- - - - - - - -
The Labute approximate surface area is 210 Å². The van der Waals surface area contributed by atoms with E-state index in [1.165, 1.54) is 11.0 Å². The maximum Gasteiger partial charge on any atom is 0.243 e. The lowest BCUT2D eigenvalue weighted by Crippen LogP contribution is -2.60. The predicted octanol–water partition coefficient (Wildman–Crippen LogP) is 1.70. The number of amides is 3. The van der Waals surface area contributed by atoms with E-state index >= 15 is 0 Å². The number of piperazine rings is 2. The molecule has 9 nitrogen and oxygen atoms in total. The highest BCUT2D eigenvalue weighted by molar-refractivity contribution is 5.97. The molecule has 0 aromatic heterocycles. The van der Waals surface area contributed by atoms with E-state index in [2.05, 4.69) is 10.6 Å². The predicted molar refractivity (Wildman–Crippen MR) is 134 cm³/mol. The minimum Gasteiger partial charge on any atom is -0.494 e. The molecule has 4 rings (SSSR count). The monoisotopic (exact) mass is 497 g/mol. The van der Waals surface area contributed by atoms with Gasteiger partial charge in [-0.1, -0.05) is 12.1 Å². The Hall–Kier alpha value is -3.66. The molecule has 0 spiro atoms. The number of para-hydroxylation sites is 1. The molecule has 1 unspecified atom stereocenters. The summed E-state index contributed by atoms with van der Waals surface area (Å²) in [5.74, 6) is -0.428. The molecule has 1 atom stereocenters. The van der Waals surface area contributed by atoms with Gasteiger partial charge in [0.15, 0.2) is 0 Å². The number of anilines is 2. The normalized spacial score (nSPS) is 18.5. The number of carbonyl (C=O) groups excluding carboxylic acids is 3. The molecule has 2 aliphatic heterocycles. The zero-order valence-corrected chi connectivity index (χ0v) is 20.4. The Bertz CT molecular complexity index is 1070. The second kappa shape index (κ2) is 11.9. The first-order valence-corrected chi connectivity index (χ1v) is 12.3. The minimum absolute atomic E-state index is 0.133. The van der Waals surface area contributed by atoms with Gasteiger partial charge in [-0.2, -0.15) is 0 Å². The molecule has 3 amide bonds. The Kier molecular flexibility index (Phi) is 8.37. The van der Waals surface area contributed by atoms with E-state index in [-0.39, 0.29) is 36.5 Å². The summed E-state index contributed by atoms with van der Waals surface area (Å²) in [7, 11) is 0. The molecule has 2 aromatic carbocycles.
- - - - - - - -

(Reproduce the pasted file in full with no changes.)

The Labute approximate surface area is 210 Å². The van der Waals surface area contributed by atoms with E-state index in [1.165, 1.54) is 11.0 Å². The maximum Gasteiger partial charge on any atom is 0.243 e. The lowest BCUT2D eigenvalue weighted by Crippen LogP contribution is -2.60. The predicted octanol–water partition coefficient (Wildman–Crippen LogP) is 1.70. The number of amides is 3. The van der Waals surface area contributed by atoms with E-state index >= 15 is 0 Å². The number of piperazine rings is 2. The molecule has 9 nitrogen and oxygen atoms in total. The highest BCUT2D eigenvalue weighted by molar-refractivity contribution is 5.97. The molecule has 0 aromatic heterocycles. The van der Waals surface area contributed by atoms with E-state index in [2.05, 4.69) is 10.6 Å². The predicted molar refractivity (Wildman–Crippen MR) is 134 cm³/mol. The minimum Gasteiger partial charge on any atom is -0.494 e. The molecule has 4 rings (SSSR count). The monoisotopic (exact) mass is 497 g/mol. The van der Waals surface area contributed by atoms with Gasteiger partial charge in [-0.1, -0.05) is 12.1 Å². The Hall–Kier alpha value is -3.66. The molecule has 0 spiro atoms. The number of para-hydroxylation sites is 1. The molecule has 1 unspecified atom stereocenters. The summed E-state index contributed by atoms with van der Waals surface area (Å²) in [5.74, 6) is -0.428. The molecule has 1 atom stereocenters. The van der Waals surface area contributed by atoms with Gasteiger partial charge in [0.15, 0.2) is 0 Å². The number of anilines is 2. The normalized spacial score (nSPS) is 18.5. The number of carbonyl (C=O) groups excluding carboxylic acids is 3. The molecule has 2 aliphatic heterocycles. The zero-order valence-corrected chi connectivity index (χ0v) is 20.4. The Bertz CT molecular complexity index is 1070. The second kappa shape index (κ2) is 11.9. The first-order valence-corrected chi connectivity index (χ1v) is 12.3. The minimum absolute atomic E-state index is 0.133. The van der Waals surface area contributed by atoms with Gasteiger partial charge in [-0.2, -0.15) is 0 Å². The molecule has 3 amide bonds. The Kier molecular flexibility index (Phi) is 8.37. The van der Waals surface area contributed by atoms with E-state index in [-0.39, 0.29) is 36.5 Å². The summed E-state index contributed by atoms with van der Waals surface area (Å²) in [7, 11) is 0. The molecule has 2 aromatic carbocycles.